- Author: Annemiek Schilder
In this weekly blog, Dr. Annemiek Schilder, Director, UCCE Ventura County and Hansen Agricultural Research and Extension Center, shares her observations about the natural world across the seasons. As she says:
"Gently observing your surroundings with curiosity will teach you some amazing things. There are so many fascinating things happening under our noses, only wanting for an observant eye."
During a recent stroll through the Master Gardener Demonstration garden at the Hansen Agricultural Research and Extension Center, a narrow-leaf milkweed plant with stems and leaves covered in yellow caught my eye. A closer look revealed teeming masses of yellow aphids along the stems, as if festively dressing up the plant. But aphids are never a festive sign to the gardener as their voracious feeding stunts plant growth. In addition, their sugary excretions may attract ants and promote unsightly fungal growth called sooty mold.
Narrow-leaf milkweed (Asclepias fascicularis) is a perennial plant native to California and an important food source for the caterpillars of monarch butterflies along their migration route. Milkweed plants produce chemicals called cardenolides (cardiac glycosides) that monarchs store in their bodies to protect themselves from predators. Can you guess what part of the body these chemicals act on? Indeed cardenolides speed up the heart rate, making for a rather unpleasant experience for a bird looking for a tasty meal. Narrow-leaf milkweed plants actually have very low levels of cardenolides, but the monarch's striking color pattern is enough to signal toxicity to would-be predators.
Aphids make milkweed plants less hospitable for monarch caterpillars. The striking yellow aphids −Aphis nerii, also called milkweed aphids or oleander aphids−feed on plants in the dogbane family, including oleander, milkweed and periwinkle. They have a yellow pear-shaped body with black legs, antennae and cornicles. Cornicles are the stovepipe-like projections on the aphid's back used to secrete a wax-like substance for self-defense. Aphids are typically wingless until they get too crowded and develop winged individuals that fly away in search of new host plants.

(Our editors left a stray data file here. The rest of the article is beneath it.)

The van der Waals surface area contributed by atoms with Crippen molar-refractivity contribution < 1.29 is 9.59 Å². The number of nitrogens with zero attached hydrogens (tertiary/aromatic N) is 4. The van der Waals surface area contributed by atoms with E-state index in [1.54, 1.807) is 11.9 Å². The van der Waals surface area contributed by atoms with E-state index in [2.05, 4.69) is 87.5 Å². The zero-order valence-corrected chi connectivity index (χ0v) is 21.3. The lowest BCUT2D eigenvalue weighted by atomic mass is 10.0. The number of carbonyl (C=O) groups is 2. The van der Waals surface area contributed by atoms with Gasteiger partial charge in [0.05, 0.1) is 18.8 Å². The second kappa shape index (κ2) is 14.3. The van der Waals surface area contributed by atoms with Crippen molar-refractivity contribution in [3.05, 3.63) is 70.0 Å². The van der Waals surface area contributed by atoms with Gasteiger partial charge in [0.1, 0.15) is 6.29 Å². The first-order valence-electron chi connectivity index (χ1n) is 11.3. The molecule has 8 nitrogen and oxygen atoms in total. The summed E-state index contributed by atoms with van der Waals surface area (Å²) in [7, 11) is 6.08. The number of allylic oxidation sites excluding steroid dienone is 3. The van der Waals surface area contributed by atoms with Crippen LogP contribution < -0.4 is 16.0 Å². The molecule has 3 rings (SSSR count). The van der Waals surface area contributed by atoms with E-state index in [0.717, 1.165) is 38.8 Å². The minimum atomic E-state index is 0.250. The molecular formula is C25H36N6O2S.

Aphids feed by inserting their mouth parts, which are shaped like a straw, into the plant, sucking up plant sap which contains all the necessary nutrients for the aphid to thrive. The extra sugar and water are excreted as honeydew. Milkweed aphids are able to rapidly colonize plants in the spring and early summer through parthenogenesis, a process whereby female aphids produce female offspring without mating. The aphid daughters, which are exact clones of their mothers, quickly start producing their own babies. In addition, they bypass the egg laying phase by giving birth to live young, which is called vivipary. Looking through a magnifying glass, you may see the little baby aphids being born right in front of your eyes!
As I was taking some close-up photos, I noticed the aphids intermittently twitching, almost in unison. This strange phenomenon, exhibited by this particular aphid, is called CTKR (Collective Twirling and Kicking Response). It is a collective defense mechanism against natural enemies! By simultaneously twirling their bodies and forcefully kicking their hind legs they discourage natural enemies like parasitoid wasps from attacking them. If you look closely, especially later in the season, you may see evidence of this type of parasitism: little puffed-up aphid bodies with a hole in the middle. These aphids have been parasitized by a wasp larvae which molted into adults and escaped through the hole.
Aphids are like sitting ducks: they usually remain in place while feeding. They will only move if their food runs out or something is irritating them. That makes them a convenient prey for the lady beetle, a very effective natural enemy. In the picture, you can see an adult lady beetle as well as a lady beetle larva, which looks like a tiny black alligator, feeding on aphids. They can eat hundreds of aphids per day and thousands in a life time! Lady beetles are good friends indeed.